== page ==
Posts Tagged ‘vicarious trauma’
Monday, April 21st, 2014
Impact on Family
Displacement, Withdrawal, Anxiety & Despondency
The most obvious and direct impact is displacement of the target’s anger and shame about being bullied at work onto the family at home. This is akin to the coming home and “kicking the dog.” When anger can’t be leveled against the source of frustration and humiliation, the bully at work, especially when the bully is a boss, often the only outlet is outside work. The difficulty of confronting-stopping a boss is traced to the historical uphill battle to cross the “power gradient.” Telling a boss to go to hell brings certain retaliation. It’s part of our hierarchical world.
By the way, displacement could occur on the way home. Pity other drivers on the commute home or wait staff at restaurants at lunchtime who might be in harm’s way. Nevertheless, most workers exposed to abusive supervision tend to bring it home. Violence at work begets violence at home.
Much more common is emotional withdrawal. Targets are overwhelmed by emotional abuse and exhausted at work. It takes all energy they can muster just to survive the 8 to 10 hours and commute to home. The stress strips away their appetite. So, they come home, skip dinner, and retire to bed seeking protection that sleep might provide. Sadly, sleep is disrupted by the distress caused by bullying. Solid REM sleep is rarely enjoyed. Sleep deficits make the targeted family member a non-participant, especially weekends. Traditions and family routines get postponed or abandoned completely. Everyone’s schedules are changed to accommodate the wounded worker in the family. This builds resentment. But targets who do not seek counseling or have their bullying situations reversed are trapped in a sleepless withdrawal loop.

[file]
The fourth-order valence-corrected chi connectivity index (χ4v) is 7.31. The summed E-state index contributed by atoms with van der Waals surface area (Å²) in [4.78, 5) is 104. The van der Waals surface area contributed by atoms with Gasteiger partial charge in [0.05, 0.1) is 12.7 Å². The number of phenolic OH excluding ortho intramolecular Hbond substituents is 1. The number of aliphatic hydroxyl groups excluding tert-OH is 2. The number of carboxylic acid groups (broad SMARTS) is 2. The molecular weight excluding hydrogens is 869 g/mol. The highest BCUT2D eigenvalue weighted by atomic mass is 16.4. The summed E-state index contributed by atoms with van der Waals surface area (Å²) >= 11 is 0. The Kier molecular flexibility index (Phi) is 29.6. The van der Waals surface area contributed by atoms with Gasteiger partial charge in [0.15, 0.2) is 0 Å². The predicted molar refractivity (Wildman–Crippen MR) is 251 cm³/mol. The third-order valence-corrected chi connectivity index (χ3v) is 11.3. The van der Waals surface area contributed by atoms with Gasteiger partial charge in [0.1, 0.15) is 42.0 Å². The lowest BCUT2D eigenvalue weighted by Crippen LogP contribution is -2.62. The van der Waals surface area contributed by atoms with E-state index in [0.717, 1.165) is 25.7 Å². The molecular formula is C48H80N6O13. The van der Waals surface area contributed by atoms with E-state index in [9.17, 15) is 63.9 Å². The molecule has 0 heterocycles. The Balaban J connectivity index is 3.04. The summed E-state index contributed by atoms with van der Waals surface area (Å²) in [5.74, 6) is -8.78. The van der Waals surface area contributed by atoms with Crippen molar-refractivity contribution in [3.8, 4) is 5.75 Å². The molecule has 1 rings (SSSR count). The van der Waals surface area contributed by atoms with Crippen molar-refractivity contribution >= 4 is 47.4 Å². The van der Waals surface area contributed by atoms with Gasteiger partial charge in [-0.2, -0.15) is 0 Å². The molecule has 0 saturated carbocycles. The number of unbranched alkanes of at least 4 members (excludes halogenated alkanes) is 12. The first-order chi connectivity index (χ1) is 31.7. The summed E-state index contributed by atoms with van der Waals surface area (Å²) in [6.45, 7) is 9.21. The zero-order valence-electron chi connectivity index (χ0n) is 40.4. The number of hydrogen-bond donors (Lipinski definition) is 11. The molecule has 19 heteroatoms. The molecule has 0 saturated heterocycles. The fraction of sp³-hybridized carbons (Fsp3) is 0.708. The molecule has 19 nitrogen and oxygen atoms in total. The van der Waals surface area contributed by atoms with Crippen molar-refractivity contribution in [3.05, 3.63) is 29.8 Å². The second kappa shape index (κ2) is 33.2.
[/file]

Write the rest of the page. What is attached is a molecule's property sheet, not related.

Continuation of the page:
Bullied targets also bring home anxiety. This is a normal reaction to the personalized stressors that bullying poses — domination, intimidation and humiliation. Even for individuals who have never experienced abuse (33% of workplace bullying targets), bullying fosters anxiety, the forewarning of distress. Distress, in turn, causes many stress-related health problems for targets. The point is that the anxiety is seen and felt by all family members exposed directly to it.
The inability to stop the bullying by the targeted parent creates a sense of despondency. The unhelpful reactions of coworkers further worsens the feeling. Thus, coming home is the message that mother or father or lover or wife or husband, once an integrated adult, is falling apart, suddenly powerless.
The coupling of anxiety and despondency is a toxic stew that affects the mood at home. Prolonged exposure renders both adults and children vulnerable to long-term effects from situations over which no one at home can control.
Tags: anxiety, displacement, health, impact on family, neuroticism, vicarious trauma, workplace bullying
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Friday, January 4th, 2013
“12-9” is the New York City subway transit code for a passenger under a train. In 2012 55 people died by subway impact. When the death is a deliberate suicide, there are at least two victims — the person committing suicide wishing to die and the train operator dragged into the plan involuntarily. For operators, they are at work on the job.
Equally horrific is the recent spate of deliberate murders committed by crazed individuals who push others onto the tracks in front of a subway train that cannot stop in time to prevent death or injury.
The sensitive New York Times report about the plight of train operators caught my attention.
Historians of the workplace bullying movement recognize the phenomenon that first interested Heinz Leymann, the international founder. The suicides caused the trauma from work that led to his work on mobbing. The best source of information about Leymann is written and maintained by Prof. Ken Westhues at the University of Waterloo.
Leymann researched mobbing in Sweden. Follow the links at the above website (Essential Article to read one of Leymann’s earliest English-language articles.) Mobbing always has several perpetrators and a single victim. Some argue that workplace bullying is different. At WBI we believe they are the same thing. In bullying, accomplices line up to aid and abet the single instigator leading to a “ganging up” as in mobbing.